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**Earth and space science**

**Engineering and technology**

Now showing results **21-30** of **149**

This is a set of three, one-page problems about calculating the volume of objects. Learners may calculate the volume of an asteroid, Vesta, or the stacking of satellites inside an atlas V rocket nose cone. Options are presented so that students may... (View More) learn about the Dawn mission to asteroid Vesta through a NASA press release or about NASA's investigation of comets by viewing a NASA eClips video [5 min.]. This activity is part of the Space Math multi-media modules that integrate NASA press releases, NASA archival video, and mathematics problems targeted at specific math standards commonly encountered in middle school. (View Less)

This is a set of three, one-page problems about the size and area of solar panels used to generate power. Learners will calculate area fractions to compare the sizes and distances of Jupiter's moons. Options are presented so that students may learn... (View More) about the Juno mission through a NASA press release or about how solar energy is used by various NASA satellites and technology by viewing a NASA eClips video [3 min.]. This activity is part of the Space Math multi-media modules that integrate NASA press releases, NASA archival video, and mathematics problems targeted at specific math standards commonly encountered in middle school. (View Less)

This is a set of four, one-page problems about the distance craft travel on Mars. Learners will use the Pythagorean Theorem to determine distance between a series of hypothetical exploration sites within Gale Crater on Mars. Options are presented so... (View More) that students may learn about the Mars Science Laboratory (MSL) mission through a NASA press release or by viewing a NASA eClips video [6 min.]. This activity is part of the Space Math multi-media modules that integrate NASA press releases, NASA archival video, and mathematics problems targeted at specific math standards commonly encountered in middle school. (View Less)

This interactive illustrates how images from space get to earth and how we interpret the images. Users are encouraged to experiment with images to get a firm grasp of how scientists use color filters to interpret data.

This is a lesson about statistics in science as it applies to the measurement of dust in space. Learners will be introduced to the concepts of error analysis, including standard deviation. They will apply the knowledge of averages (means), standard... (View More) deviation from the mean, and error analysis to their own distribution of heights and then to the Student Dust Counter (SDC) data to determine the issues associated with taking data including error and noise. (View Less)

This is a lesson about using light to identify the composition of an object. Learners will use a spectrograph to gather data about light sources. Using the data they’ve collected, students are able to make comparisons between different light... (View More) sources and make conjectures about the composition of a mystery light source. The activity is part of Project Spectra, a science and engineering program for middle-high school students, focusing on how light is used to explore the Solar System. (View Less)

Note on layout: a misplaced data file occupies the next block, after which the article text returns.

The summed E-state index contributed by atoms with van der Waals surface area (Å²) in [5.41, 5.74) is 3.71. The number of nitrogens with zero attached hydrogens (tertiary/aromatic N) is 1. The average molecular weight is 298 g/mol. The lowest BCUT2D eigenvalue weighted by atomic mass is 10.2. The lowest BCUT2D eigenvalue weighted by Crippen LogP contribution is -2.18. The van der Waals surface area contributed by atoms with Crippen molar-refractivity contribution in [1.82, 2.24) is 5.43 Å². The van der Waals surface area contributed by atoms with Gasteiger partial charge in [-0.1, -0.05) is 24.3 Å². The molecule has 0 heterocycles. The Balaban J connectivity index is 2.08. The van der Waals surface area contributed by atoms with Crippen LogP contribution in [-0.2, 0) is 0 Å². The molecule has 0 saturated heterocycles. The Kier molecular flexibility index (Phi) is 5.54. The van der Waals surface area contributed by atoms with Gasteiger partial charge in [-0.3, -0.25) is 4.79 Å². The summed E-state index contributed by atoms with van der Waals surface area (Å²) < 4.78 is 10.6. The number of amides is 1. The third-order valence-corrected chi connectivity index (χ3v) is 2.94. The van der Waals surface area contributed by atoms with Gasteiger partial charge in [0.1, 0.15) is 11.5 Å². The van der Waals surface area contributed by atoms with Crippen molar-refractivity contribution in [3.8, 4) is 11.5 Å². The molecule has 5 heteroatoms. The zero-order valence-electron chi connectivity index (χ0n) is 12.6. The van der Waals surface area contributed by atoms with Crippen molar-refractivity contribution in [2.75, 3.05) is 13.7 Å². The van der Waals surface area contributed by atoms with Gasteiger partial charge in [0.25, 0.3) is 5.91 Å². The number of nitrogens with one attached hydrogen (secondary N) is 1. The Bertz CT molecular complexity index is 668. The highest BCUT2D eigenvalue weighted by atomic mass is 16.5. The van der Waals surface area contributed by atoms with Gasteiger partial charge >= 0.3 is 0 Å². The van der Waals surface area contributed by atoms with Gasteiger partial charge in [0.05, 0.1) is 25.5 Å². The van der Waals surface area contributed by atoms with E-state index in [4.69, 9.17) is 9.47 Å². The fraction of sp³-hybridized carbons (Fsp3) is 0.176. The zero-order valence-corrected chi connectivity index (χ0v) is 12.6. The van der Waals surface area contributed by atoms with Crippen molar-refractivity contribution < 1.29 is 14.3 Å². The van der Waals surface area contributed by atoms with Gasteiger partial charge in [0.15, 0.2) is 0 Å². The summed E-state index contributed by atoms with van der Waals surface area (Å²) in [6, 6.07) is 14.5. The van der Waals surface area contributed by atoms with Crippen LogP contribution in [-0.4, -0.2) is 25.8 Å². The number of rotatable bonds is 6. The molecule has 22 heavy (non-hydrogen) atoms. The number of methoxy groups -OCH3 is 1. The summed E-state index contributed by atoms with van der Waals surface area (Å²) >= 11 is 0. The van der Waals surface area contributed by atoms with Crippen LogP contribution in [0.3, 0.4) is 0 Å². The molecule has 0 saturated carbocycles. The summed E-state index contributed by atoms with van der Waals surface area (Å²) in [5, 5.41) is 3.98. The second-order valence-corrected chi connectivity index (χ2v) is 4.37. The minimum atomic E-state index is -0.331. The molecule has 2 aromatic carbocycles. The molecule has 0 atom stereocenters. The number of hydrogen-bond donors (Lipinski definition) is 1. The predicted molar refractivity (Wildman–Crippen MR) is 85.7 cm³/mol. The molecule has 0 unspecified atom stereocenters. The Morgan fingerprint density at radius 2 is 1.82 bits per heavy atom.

This is a lesson about planetary atmospheres. Learners will interpret real spectral graphs from missions to determine what some of Earth, Venus, and Mars’ atmosphere is composed of and then mathematically compare the amount of the greenhouse gas,... (View More) CO2, on the planets Venus, Earth, and Mars in order to determine which has the most. Students brainstorm to figure out what things, along with greenhouse gases, can affect a planet’s temperature. The activity is part of Project Spectra, a science and engineering program for middle-high school students, focusing on how light is used to explore the Solar System. (View Less)

This is a lesson that applys occultations to Saturn's Moon Enceladus. Learners will establish whether Saturn’s small moon, Enceladus, has an atmosphere, whether that atmosphere is over the entire planet, and what creates Saturn’s E-ring. The... (View More) activity is part of Project Spectra, a science and engineering program for middle-high school students, focusing on how light is used to explore the Solar System. (View Less)

This is a lesson about detecting atmospheres of planets. Learners will explore stellar occultation events (by interpreting light curves) to determine if an imaginary dwarf planet “Snorkzat” has an atmosphere. The activity is part of Project... (View More) Spectra, a science and engineering program for middle-high school students, focusing on how light is used to explore the Solar System. (View Less)

This is an activity about detecting elements by using light. Learners will develop and apply methods to identify and interpret patterns to the identification of fingerprints. They look at fingerprints of their classmates, snowflakes, and finally... (View More) “spectral fingerprints” of elements. They learn to identify each image as unique, yet part of a group containing recognizable similarities. The activity is part of Project Spectra, a science and engineering program for middle-high school students, focusing on how light is used to explore the Solar System. (View Less)